The vast majority of music available is still 16/44.1 so I made sure to spend enough time listening to the DA100 Signature with material of this resolution. I listened to many of my standard albums that I'm very familiar with. The Stello performed exactly as described above. The presentation was forward and unfiltered. What more could you want from a DAC than a predictable and stable performance. Whether it was 24/96 or 16/44.1 the Stello DA100 Signature did not change. There is nothing worse than a DAC that sounds good with one resolution and not another. If you're currently in that situation with your DAC the DA100 Signature model will be just the remedy you need.
Inputs, options, and impact. Three words that describe my experience with the Stello DA100 Signature from April Music. With five inputs and the ability to bypass or upsample to 24/96 or 24/192 my satisfaction was virtually guaranteed. The DA100 Signature is a DAC for almost anybody. Sure it runs a little hot and could use some enhancements, but the same can be said for every other DAC on the market regardless of price. The DA100 Signature should certainly be on your short-list if you're looking for a new DAC. Now that I've listened to the DA100 Signature I can honestly say you don't need to spend a grand to achieve high-end sound. The Stello DA100 Signature retails for $895 USD and is available via http://www.hifi500.com .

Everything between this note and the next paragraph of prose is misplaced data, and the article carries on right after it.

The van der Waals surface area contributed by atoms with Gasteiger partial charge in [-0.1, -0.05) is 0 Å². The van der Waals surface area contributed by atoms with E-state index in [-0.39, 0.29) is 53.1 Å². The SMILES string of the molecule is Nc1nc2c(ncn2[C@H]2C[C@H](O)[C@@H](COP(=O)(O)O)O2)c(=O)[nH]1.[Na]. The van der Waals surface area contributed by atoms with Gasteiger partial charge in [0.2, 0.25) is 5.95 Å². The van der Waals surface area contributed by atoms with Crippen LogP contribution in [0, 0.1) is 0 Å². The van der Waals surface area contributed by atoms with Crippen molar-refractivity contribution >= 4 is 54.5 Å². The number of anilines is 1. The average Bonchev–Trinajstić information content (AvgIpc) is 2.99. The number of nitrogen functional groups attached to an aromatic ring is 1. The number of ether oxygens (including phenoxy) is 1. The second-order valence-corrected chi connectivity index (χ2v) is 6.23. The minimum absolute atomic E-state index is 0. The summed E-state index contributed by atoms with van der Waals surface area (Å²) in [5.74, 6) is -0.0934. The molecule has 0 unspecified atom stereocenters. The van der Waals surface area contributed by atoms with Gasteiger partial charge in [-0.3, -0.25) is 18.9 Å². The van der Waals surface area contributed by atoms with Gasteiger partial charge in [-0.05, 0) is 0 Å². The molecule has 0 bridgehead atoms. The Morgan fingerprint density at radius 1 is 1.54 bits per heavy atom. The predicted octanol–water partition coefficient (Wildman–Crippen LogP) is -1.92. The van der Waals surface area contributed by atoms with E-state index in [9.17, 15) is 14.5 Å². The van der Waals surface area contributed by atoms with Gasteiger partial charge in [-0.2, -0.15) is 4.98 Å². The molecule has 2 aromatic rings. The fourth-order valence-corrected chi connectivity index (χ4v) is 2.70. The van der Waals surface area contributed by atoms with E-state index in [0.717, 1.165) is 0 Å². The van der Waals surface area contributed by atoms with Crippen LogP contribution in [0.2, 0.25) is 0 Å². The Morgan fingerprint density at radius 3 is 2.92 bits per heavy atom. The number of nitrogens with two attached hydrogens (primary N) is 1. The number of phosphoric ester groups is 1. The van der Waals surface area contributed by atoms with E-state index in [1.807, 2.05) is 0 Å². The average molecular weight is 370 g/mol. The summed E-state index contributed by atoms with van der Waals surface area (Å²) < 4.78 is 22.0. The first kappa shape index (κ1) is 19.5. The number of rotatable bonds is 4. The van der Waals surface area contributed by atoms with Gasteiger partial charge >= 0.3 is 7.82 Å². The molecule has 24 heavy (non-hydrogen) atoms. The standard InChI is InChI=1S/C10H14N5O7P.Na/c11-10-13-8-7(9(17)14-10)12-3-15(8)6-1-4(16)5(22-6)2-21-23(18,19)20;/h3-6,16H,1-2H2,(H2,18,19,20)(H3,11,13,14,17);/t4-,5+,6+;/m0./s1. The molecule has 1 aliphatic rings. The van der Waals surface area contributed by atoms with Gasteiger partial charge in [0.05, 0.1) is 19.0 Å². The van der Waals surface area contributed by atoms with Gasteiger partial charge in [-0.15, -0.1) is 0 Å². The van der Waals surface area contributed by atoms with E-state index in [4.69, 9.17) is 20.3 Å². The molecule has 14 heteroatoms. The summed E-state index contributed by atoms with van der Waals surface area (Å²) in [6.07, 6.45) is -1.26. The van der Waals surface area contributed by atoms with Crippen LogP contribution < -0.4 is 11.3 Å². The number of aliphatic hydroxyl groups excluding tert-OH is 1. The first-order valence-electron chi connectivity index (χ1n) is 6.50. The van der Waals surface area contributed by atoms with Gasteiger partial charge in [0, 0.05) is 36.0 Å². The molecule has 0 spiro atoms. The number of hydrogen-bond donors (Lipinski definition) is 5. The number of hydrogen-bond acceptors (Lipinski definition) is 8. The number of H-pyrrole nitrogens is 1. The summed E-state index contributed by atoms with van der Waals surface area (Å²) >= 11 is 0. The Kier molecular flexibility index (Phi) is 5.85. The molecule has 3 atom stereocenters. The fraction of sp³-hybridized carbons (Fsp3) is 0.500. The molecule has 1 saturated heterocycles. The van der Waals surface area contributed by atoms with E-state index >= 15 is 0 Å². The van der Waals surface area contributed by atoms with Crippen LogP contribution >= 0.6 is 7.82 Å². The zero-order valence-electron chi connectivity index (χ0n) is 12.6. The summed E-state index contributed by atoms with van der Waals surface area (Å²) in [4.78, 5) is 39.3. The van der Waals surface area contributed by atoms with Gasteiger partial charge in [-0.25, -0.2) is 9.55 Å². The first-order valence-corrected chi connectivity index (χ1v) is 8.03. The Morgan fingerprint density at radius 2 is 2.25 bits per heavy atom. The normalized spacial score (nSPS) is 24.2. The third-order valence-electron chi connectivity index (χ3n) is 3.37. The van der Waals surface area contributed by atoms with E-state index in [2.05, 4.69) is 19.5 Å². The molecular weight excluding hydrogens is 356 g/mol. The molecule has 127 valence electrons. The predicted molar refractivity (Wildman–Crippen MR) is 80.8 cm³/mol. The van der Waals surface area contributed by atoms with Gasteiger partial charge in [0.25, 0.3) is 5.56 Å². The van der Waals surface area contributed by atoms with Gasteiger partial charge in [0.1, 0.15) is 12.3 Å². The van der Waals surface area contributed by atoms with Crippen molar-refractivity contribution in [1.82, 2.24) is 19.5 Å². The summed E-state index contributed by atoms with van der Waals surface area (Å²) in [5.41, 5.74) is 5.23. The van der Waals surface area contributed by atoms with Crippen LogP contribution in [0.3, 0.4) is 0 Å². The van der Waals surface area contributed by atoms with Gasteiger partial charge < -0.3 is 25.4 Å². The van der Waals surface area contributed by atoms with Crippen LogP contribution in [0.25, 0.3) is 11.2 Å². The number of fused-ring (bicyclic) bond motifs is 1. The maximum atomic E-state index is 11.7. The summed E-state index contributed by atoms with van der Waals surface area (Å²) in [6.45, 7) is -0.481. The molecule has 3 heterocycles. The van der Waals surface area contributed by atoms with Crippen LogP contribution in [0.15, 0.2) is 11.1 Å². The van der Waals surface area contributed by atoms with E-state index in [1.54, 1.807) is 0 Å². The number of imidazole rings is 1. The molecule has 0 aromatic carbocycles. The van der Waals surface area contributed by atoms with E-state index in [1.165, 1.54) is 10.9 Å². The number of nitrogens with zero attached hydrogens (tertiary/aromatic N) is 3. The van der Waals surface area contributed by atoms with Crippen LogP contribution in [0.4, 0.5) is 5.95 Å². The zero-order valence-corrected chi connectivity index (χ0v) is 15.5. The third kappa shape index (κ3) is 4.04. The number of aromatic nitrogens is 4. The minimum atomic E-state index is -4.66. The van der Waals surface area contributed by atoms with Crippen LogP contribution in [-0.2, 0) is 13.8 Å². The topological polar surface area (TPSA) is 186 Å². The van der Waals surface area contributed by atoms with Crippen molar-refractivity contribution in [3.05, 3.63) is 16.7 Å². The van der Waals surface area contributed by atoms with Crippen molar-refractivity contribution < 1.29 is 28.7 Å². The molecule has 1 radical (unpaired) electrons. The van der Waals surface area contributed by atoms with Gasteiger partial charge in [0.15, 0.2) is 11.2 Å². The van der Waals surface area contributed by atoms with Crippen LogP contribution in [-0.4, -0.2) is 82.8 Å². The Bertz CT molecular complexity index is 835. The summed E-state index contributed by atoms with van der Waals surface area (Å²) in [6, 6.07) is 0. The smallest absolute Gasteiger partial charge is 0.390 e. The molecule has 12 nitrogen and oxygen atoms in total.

More information available from April Music.
McIntosh tube amp
Avalon Acoustics speakers
Benchmark DAC1 PRE
AVI ADM9 speakers
Kimber Select cable
Mac Pro w/ 10GB RAM, 8 CPU cores
Thecus 5200B Pro NAS
QNAP TS-409 NAS
AIFF files (16/44.1, 24/96)
MacBook Air & iPod Touch for remote control
Dedicated 20 amp power circuits